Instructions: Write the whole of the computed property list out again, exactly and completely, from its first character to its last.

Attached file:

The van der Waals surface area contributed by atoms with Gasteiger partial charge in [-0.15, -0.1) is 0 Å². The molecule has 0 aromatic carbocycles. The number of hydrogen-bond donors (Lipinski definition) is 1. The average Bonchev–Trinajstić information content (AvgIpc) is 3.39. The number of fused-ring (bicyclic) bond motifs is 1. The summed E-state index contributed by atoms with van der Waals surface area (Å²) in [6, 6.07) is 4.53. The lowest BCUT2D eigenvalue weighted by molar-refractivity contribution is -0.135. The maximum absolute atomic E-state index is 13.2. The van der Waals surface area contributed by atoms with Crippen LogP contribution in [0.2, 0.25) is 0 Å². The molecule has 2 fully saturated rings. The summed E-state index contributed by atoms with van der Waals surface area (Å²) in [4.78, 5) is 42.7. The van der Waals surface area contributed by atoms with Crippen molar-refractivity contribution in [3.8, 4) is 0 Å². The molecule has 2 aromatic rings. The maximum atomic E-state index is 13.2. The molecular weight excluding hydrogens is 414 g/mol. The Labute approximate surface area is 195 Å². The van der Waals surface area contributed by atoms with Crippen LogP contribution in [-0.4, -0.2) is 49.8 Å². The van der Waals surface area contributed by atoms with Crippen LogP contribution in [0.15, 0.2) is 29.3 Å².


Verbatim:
The van der Waals surface area contributed by atoms with Gasteiger partial charge in [-0.15, -0.1) is 0 Å². The molecule has 0 aromatic carbocycles. The number of hydrogen-bond donors (Lipinski definition) is 1. The average Bonchev–Trinajstić information content (AvgIpc) is 3.39. The number of fused-ring (bicyclic) bond motifs is 1. The summed E-state index contributed by atoms with van der Waals surface area (Å²) in [6, 6.07) is 4.53. The lowest BCUT2D eigenvalue weighted by molar-refractivity contribution is -0.135. The maximum absolute atomic E-state index is 13.2. The van der Waals surface area contributed by atoms with Crippen LogP contribution in [0.2, 0.25) is 0 Å². The molecule has 2 fully saturated rings. The summed E-state index contributed by atoms with van der Waals surface area (Å²) in [4.78, 5) is 42.7. The van der Waals surface area contributed by atoms with Crippen molar-refractivity contribution in [3.8, 4) is 0 Å². The molecule has 2 aromatic rings. The maximum atomic E-state index is 13.2. The molecular weight excluding hydrogens is 414 g/mol. The Labute approximate surface area is 195 Å². The van der Waals surface area contributed by atoms with Crippen LogP contribution in [-0.4, -0.2) is 49.8 Å². The van der Waals surface area contributed by atoms with Crippen LogP contribution in [0.15, 0.2) is 29.3 Å².